Next, we need to move our web server to a different port. We’ll use port 8080. Replace the contents of /etc/apache2/ports.conf with this:

# If you just change the port or add more ports here, you will likely also
# have to change the VirtualHost statement in
# /etc/apache2/sites-enabled/000-default
# This is also true if you have upgraded from before 2.2.9-3 (i.e. from
# Debian etch). See /usr/share/doc/apache2.2-common/NEWS.Debian.gz and
# README.Debian.gz
NameVirtualHost *:8080
Listen 8080
<IfModule mod_ssl.c>
# If you add NameVirtualHost *:443 here, you will also have to change
# the VirtualHost statement in /etc/apache2/sites-available/default-ssl
# to <VirtualHost *:443>
# Server Name Indication for SSL named virtual hosts is currently not
# supported by MSIE on Windows XP.
Listen 443
</IfModule>
<IfModule mod_gnutls.c>
Listen 443
</IfModule>

You’ll also need to change the ports for the individual site files under /etc/apache2/sites-available, as in this example:

<VirtualHost *:8080>
ServerAdmin webmaster@localhost
DocumentRoot /var/www
<Directory />
Options FollowSymLinks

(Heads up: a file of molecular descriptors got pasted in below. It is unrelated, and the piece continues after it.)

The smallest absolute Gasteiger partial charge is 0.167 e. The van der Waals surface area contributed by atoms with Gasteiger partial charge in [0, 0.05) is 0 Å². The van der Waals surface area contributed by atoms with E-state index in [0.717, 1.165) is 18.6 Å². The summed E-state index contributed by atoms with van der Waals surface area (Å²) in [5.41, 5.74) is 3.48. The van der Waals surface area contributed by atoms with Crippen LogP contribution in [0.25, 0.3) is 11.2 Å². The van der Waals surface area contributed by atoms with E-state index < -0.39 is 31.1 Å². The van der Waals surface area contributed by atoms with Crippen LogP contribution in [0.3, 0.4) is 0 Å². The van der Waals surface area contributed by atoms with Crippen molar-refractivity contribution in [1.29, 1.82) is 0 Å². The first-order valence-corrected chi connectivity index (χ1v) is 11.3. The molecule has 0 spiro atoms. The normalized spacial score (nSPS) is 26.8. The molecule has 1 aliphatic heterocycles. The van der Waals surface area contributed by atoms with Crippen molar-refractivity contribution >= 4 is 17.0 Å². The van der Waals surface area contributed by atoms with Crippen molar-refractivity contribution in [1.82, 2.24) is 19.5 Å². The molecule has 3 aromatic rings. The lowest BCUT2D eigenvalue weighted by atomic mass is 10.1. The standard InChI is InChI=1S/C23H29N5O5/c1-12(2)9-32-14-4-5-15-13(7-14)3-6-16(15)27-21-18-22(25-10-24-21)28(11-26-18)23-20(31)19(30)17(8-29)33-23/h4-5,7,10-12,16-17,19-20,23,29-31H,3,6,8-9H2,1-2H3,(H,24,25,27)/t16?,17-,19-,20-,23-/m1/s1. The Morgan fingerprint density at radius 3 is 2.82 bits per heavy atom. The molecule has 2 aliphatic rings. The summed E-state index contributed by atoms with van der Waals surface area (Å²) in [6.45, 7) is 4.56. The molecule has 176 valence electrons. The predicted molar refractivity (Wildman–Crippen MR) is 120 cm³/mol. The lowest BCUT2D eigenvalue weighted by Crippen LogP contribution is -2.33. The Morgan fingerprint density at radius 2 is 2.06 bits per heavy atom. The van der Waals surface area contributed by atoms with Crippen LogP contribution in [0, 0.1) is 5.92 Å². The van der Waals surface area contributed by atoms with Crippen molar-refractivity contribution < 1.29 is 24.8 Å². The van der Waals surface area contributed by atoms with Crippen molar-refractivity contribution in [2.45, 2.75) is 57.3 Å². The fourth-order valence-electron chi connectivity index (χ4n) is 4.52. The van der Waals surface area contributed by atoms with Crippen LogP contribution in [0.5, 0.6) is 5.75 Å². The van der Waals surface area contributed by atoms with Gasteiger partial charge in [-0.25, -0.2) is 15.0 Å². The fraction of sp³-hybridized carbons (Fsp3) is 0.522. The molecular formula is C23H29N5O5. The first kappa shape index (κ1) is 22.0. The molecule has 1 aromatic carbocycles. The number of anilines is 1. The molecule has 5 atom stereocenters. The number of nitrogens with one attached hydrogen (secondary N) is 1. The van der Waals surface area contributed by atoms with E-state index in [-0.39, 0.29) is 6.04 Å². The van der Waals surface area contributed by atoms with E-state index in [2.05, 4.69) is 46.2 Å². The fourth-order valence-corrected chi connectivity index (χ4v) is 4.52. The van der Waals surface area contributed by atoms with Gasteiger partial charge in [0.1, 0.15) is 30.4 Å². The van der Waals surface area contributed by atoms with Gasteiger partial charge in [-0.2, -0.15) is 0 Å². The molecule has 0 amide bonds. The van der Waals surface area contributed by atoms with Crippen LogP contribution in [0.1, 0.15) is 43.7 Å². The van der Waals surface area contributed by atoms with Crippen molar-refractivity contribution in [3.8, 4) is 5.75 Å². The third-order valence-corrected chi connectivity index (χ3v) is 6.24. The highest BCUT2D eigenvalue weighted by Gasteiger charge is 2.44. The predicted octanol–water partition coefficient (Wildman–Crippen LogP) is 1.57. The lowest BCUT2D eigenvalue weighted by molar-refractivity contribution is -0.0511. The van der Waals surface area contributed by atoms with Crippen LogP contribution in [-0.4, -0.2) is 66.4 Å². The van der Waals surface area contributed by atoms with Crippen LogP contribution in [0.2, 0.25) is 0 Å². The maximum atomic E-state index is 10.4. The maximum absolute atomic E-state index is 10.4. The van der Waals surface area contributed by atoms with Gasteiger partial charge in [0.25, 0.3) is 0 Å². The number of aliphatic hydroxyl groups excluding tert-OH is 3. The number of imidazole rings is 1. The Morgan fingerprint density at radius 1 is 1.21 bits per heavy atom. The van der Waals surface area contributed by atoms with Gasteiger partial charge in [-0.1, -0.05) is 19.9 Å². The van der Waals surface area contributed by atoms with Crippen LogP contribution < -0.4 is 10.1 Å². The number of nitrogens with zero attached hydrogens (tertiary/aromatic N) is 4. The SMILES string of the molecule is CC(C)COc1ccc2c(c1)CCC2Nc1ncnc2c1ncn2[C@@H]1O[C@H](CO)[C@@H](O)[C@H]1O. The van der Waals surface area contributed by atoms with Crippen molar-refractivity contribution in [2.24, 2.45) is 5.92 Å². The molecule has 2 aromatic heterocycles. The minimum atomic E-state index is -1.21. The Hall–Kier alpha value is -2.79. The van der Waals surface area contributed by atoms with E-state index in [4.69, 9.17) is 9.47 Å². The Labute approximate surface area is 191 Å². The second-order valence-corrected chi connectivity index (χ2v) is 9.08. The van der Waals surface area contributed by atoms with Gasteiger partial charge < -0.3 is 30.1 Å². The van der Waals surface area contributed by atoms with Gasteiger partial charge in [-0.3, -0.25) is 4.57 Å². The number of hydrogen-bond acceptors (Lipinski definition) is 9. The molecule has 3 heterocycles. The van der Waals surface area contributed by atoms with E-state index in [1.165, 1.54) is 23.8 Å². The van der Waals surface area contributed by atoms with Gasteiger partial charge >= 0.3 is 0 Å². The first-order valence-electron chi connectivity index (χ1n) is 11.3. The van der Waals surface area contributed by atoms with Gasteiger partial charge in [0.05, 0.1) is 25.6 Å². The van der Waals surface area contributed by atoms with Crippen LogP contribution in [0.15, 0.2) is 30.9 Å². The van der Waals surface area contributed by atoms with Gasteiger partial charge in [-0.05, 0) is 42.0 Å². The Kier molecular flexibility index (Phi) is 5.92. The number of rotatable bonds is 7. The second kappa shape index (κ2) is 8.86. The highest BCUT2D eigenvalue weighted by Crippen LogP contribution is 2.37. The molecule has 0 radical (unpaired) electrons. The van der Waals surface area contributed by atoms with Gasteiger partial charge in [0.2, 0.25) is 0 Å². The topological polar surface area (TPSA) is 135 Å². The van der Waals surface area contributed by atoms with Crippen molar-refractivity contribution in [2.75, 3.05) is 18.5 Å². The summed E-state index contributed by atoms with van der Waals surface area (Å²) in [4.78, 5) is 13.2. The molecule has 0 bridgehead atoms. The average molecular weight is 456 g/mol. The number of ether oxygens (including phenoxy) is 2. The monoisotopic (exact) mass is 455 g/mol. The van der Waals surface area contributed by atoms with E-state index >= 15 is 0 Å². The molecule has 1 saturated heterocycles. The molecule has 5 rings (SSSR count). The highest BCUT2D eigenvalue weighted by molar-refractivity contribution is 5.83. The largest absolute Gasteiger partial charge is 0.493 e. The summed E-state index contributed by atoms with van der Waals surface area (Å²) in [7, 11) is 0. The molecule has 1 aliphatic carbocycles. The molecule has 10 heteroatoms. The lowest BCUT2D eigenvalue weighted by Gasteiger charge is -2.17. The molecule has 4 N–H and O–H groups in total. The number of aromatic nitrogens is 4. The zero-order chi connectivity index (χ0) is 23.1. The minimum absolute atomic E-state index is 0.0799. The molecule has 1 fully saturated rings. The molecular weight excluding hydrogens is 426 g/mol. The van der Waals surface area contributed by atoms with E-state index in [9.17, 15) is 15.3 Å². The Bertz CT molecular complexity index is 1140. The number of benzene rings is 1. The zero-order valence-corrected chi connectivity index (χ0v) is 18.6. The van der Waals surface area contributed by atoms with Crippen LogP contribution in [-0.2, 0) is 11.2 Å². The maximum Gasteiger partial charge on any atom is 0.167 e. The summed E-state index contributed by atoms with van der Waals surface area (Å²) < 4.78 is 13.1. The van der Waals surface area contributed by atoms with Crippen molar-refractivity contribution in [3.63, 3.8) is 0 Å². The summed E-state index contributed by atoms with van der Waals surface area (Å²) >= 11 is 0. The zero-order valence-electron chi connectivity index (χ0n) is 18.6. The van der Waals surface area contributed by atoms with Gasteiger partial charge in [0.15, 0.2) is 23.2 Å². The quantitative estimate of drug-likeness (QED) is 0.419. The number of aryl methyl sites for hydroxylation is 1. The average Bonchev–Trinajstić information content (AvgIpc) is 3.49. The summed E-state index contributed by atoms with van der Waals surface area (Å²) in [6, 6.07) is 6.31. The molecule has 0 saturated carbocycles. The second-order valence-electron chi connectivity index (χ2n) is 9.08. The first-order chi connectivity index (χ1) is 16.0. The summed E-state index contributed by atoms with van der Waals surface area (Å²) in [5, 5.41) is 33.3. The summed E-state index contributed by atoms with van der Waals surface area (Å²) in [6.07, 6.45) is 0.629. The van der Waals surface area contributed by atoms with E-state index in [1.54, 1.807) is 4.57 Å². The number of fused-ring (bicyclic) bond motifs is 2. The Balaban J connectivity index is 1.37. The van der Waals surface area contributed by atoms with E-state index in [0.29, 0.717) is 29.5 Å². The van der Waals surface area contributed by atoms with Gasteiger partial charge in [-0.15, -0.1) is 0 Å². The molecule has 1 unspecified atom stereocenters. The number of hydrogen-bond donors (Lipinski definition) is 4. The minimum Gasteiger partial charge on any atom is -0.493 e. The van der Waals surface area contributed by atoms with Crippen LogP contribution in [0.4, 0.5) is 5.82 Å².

AllowOverride All
</Directory>
<Directory /var/www/>
Options FollowSymLinks MultiViews
AllowOverride All
Order allow,deny
allow from all
</Directory>
ScriptAlias /cgi-bin/ /usr/lib/cgi-bin/
<Directory "/usr/lib/cgi-bin">
AllowOverride None
Options +ExecCGI -MultiViews +SymLinksIfOwnerMatch
Order allow,deny
Allow from all
</Directory>
ErrorLog ${APACHE_LOG_DIR}/error.log
# Possible values include: debug, info, notice, warn, error, crit,
# alert, emerg.
LogLevel warn
CustomLog ${APACHE_LOG_DIR}/access.log combined
</VirtualHost>

Writing our VCL file

Next, we come to our Varnish configuration proper, which resides at /etc/varnish/default.vcl. The vcl stands for Varnish Configuration Language, and it has a syntax somewhat reminiscent of C.

The default behaviour for Varnish is as follows:

  • It does not cache requests that contain cookie or authorization headers